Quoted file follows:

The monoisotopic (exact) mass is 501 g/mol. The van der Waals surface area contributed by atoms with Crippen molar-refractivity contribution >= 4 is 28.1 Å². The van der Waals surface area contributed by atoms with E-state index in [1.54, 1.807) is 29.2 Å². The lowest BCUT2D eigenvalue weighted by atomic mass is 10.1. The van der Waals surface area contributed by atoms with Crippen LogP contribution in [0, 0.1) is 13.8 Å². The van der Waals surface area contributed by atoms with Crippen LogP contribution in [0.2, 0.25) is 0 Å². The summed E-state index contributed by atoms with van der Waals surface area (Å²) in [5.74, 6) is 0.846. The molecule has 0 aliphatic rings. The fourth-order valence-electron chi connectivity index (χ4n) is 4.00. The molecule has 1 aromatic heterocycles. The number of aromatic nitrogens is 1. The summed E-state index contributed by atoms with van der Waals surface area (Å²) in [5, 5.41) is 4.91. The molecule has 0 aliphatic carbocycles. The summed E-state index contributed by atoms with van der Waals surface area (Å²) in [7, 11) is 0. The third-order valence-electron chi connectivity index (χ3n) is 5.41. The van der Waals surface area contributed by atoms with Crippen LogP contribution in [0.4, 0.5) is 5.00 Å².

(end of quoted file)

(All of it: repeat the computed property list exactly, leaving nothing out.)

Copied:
The monoisotopic (exact) mass is 501 g/mol. The van der Waals surface area contributed by atoms with Crippen molar-refractivity contribution >= 4 is 28.1 Å². The van der Waals surface area contributed by atoms with E-state index in [1.54, 1.807) is 29.2 Å². The lowest BCUT2D eigenvalue weighted by atomic mass is 10.1. The van der Waals surface area contributed by atoms with Crippen LogP contribution in [0, 0.1) is 13.8 Å². The van der Waals surface area contributed by atoms with Crippen LogP contribution in [0.2, 0.25) is 0 Å². The summed E-state index contributed by atoms with van der Waals surface area (Å²) in [5.74, 6) is 0.846. The molecule has 0 aliphatic rings. The fourth-order valence-electron chi connectivity index (χ4n) is 4.00. The molecule has 1 aromatic heterocycles. The number of aromatic nitrogens is 1. The summed E-state index contributed by atoms with van der Waals surface area (Å²) in [5, 5.41) is 4.91. The molecule has 0 aliphatic carbocycles. The summed E-state index contributed by atoms with van der Waals surface area (Å²) in [7, 11) is 0. The third-order valence-electron chi connectivity index (χ3n) is 5.41. The van der Waals surface area contributed by atoms with Crippen LogP contribution in [0.4, 0.5) is 5.00 Å².